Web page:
Methods of stopping malicious internal threats include preventing emails between business and personal accounts, restricting access to copying or moving documents, and layering access to the “crown jewels” of the company – top-priority data like recipes, source code, or financial accounts that internal actors may feel motivated to target.

Another important precaution is credential maintenance. Making sure that employees use secure credentials and that former employees and contractors no longer have access to private information is a key component of data loss prevention.

External Data Loss Threats

The most common data loss threat comes from malicious external actors. These malignant forces use various techniques to steal, modify, or corrupt your data – and today’s businesses need to be familiar with these threats.

Hacking

While “hacking” evokes images of frantic tech geniuses in dark rooms, the reality is more mundane – and costlier.

Methods today’s hackers use range from the very simple (like guessing someone’s password) to the more complex (like escalation of privilege or man-in-the-middle attacks). Hackers have many ways to gain access to protected information, and your company needs up-to-date data loss prevention solutions to combat these evolving tactics.

Alan suggests several strategies to mitigate the risk of unauthorized access, such as geo-fencing, multi-factor authentication, blocking vulnerable connections, and implementing data rules.

Phishing

A phishing attack impersonates a legitimate request for information (often by pretending to be an established company or even a specific individual) to trick users into providing confidential information. Phishing is one type of social engineering that costs companies millions of dollars each year.

“Spear-phishing” (or “targeted phishing”) is a phishing campaign that targets specific individuals, while “whale-fishing” or “whaling” exclusively targets top executives.

After gaining access, phishers may simply sit and wait—rather than “killing the golden goose,” Alan explains that phishers can infiltrate organizations for the long term, passing through fraudulent account numbers and poaching financial information over a period of weeks, months, or even years.

To prevent phishing, Alan recommends simulated phishing testing and ongoing monitoring to retroactively secure vulnerabilities.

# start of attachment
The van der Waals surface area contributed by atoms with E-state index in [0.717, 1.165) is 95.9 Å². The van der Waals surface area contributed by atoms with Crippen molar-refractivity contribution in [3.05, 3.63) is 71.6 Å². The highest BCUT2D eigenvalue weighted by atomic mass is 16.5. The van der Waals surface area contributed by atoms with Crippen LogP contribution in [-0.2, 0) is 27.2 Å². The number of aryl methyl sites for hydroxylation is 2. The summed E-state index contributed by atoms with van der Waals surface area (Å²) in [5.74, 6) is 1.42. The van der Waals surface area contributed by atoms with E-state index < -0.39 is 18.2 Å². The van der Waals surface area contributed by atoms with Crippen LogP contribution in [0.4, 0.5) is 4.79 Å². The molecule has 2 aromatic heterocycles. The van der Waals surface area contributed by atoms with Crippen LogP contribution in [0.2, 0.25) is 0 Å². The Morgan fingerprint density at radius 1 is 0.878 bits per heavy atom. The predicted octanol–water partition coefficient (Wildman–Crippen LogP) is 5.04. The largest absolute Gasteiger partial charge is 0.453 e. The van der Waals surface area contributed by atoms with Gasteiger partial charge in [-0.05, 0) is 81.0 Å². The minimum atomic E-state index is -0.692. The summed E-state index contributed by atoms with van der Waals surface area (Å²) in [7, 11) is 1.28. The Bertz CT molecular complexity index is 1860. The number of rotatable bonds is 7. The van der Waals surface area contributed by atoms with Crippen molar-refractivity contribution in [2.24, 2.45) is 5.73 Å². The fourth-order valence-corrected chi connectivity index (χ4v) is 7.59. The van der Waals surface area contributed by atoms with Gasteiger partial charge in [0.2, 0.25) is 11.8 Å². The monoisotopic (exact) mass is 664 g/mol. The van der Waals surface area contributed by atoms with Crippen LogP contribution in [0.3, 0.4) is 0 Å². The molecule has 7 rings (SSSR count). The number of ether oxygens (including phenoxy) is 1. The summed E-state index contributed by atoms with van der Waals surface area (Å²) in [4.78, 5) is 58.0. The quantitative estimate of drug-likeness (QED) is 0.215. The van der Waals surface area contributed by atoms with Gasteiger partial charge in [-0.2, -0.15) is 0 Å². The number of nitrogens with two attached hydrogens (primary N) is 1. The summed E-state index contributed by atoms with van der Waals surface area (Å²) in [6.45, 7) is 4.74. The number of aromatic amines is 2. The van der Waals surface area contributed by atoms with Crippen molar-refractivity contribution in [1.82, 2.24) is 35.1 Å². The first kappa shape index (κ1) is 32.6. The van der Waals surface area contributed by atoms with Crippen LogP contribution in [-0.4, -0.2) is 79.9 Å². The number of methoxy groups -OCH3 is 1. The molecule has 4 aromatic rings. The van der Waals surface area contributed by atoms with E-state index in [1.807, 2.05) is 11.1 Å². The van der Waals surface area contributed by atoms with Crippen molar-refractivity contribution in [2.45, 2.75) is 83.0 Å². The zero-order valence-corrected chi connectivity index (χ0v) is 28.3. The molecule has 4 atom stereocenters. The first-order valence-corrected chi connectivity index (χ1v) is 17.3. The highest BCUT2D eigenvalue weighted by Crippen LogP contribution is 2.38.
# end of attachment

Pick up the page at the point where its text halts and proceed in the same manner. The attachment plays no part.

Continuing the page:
Malware

One common type of malicious threat is malware – software that a hacker may attach to a system or that a phisher may trick users into installing.

Malware comes in many varieties, such as:

  • Ransomware – Locks down a system until the owner pays a ransom
  • Keyloggers – Stores a complete record of every keystroke on a device
  • Trojan horse – Can do everything from disabling your firewall to locking your entire system.

Physical Theft

While it may seem mundane, physical theft of unencrypted laptops and hard drives (or even post-it notes with credentials written on them) is a significant driver of data loss.

A data loss prevention solution can’t stop burglars from breaking into your office, but it can guide them to where and how you store sensitive information.

Consequences of a Data Loss: What’s at Stake?

Data is one of your most valuable assets, and a data breach can be costly. Lost business, damaged reputation, and regulatory fines are all significant losses to your company. This makes data loss prevention a top priority for every industry

Compliance

Depending on your industry, geography, and the size of your company, different regulations may apply to your organization, but some major regulations you should be aware of are:

  • The Health Insurance Portability and Accountability Act regulates how healthcare and healthcare insurance companies must disclose (or not disclose) private information.
  • PCI DSS. The Payment Card Industry Data Security Standard sets rules for how businesses must process, store, and transmit credit card information.
  • CCPA and The California Consumer Privacy Act allows California residents to request all the data any company of a certain size collects about them – even if the company is not located in California. The California Privacy Rights Act expands on the CCPA to add more options for consumers to opt-out of data collection.
  • The Sarbanes-Oxley Act of 2002 dictates what kind of information public companies must record and store and how they must disclose that information.